Wilson continued to tell his tales from the world of ants with stories of different species he has encountered in his studies in places around the world, which have led to his description of some 450 new species among the more than 15,000 now known to exist. These stories are fascinating and illustrate a broad array of strategies for life among this group of eusocial creatures. These stories comprise the bulk of the book and constitute the principal reason for why anyone with a passing interest in the living world apart from our own intrusion into it would wish to read this delightful book.
The next to the last chapter of this book deals with what Wilson describes as the “ultimate superorganism,” i.e., the leafcutter ants. These amazing animals comprise what Wikipedia describes as “a group of synergistically interacting organisms of the same species.” Wilson considers these ants as the “most amazing” of all ants, in that they have evolved as insect “gardeners.” These ants build huge nests in which they use pieces of fresh wild vegetation to cultivate a food crop consisting of an edible fungus. Thus, these ants underwent their own Agricultural Revolution, analogous to that which occurred in our own history. I have encountered the large mounds of these ants in my own work in the tropics, which mounds are surrounded by a webwork of trails devoid of vegetation over which they trundle with their huge burdens of leaf pieces.
Wilson concludes this remarkable book by discussing the ants “that lived with the dinosaurs.” Ants, unlike humans, did coexist with these ruling reptiles prior to their own demise at the close of the Cretaceous era as an outcome of an asteroid collision. Wilson concludes Tales from the Ant World by stating that if he had a chance to go anywhere he wished at any point in time, he would wish to spend a few hours in “a Mesozoic forest, one hundred million years ago, teeming with ants…”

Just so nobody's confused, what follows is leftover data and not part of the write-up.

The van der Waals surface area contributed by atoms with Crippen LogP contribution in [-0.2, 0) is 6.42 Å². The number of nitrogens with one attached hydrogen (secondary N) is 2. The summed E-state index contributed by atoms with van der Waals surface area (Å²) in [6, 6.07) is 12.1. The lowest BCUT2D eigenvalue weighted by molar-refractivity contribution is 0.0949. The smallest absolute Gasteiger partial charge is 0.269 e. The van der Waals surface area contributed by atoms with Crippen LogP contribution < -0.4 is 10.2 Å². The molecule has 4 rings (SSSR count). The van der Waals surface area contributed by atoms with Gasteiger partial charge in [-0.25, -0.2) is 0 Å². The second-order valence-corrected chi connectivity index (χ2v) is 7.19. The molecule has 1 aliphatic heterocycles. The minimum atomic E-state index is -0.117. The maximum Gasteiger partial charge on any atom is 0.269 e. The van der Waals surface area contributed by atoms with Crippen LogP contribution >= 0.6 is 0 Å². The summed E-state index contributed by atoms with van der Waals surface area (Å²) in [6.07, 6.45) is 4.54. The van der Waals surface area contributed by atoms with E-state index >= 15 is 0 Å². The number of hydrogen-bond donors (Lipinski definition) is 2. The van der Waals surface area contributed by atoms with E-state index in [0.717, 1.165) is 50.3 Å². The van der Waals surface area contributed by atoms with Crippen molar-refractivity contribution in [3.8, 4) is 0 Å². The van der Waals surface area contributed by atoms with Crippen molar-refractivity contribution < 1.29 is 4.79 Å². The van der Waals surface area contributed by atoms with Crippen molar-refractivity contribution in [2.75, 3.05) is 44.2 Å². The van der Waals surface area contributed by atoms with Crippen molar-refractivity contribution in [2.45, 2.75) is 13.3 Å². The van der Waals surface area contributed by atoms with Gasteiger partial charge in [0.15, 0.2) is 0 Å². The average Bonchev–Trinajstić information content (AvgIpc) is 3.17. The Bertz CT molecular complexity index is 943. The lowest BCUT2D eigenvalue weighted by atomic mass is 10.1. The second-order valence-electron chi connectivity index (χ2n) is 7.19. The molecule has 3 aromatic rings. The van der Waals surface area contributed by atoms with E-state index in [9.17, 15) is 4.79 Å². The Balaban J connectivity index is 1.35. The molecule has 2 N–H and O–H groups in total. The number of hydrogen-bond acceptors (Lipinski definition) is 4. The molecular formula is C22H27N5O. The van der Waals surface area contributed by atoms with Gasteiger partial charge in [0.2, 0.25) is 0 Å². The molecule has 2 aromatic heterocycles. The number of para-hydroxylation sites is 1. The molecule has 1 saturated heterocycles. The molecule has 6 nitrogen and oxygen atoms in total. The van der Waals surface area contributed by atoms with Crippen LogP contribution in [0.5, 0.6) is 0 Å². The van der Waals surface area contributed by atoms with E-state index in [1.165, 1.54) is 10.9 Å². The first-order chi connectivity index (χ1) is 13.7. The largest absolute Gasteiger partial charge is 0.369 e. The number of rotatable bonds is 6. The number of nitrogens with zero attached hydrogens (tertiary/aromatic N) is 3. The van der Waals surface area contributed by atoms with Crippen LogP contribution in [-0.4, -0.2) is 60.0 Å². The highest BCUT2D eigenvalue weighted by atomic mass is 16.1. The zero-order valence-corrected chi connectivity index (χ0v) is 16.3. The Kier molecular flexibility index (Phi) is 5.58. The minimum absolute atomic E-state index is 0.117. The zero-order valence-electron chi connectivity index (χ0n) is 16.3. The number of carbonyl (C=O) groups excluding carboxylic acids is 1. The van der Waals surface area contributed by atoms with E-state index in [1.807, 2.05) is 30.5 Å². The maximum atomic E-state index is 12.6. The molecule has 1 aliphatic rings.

This book is a quick read, consisting of only 227 pages, but it is another wonderful example of this biologist’s amazing capacity for transforming a highly technical area of study, i.e., the formal pursuit of the secrets of ant biology, into a story that presents another side to these creatures who run the world that might stave off for a moment the rush to grab the can of insecticide when one of them shows up in the kitchen.
We learn about the creatures in general: their feminist, eusocial nature; their pheromone communications and their immense spread across the globe. Wilson then dives into specialized species: some who war, some who farm, some who enslave, some who harbor symbiotic parasites. The variety is fascinating.
This is a great read for any budding naturalist or anyone looking to know a bit more about the world around them.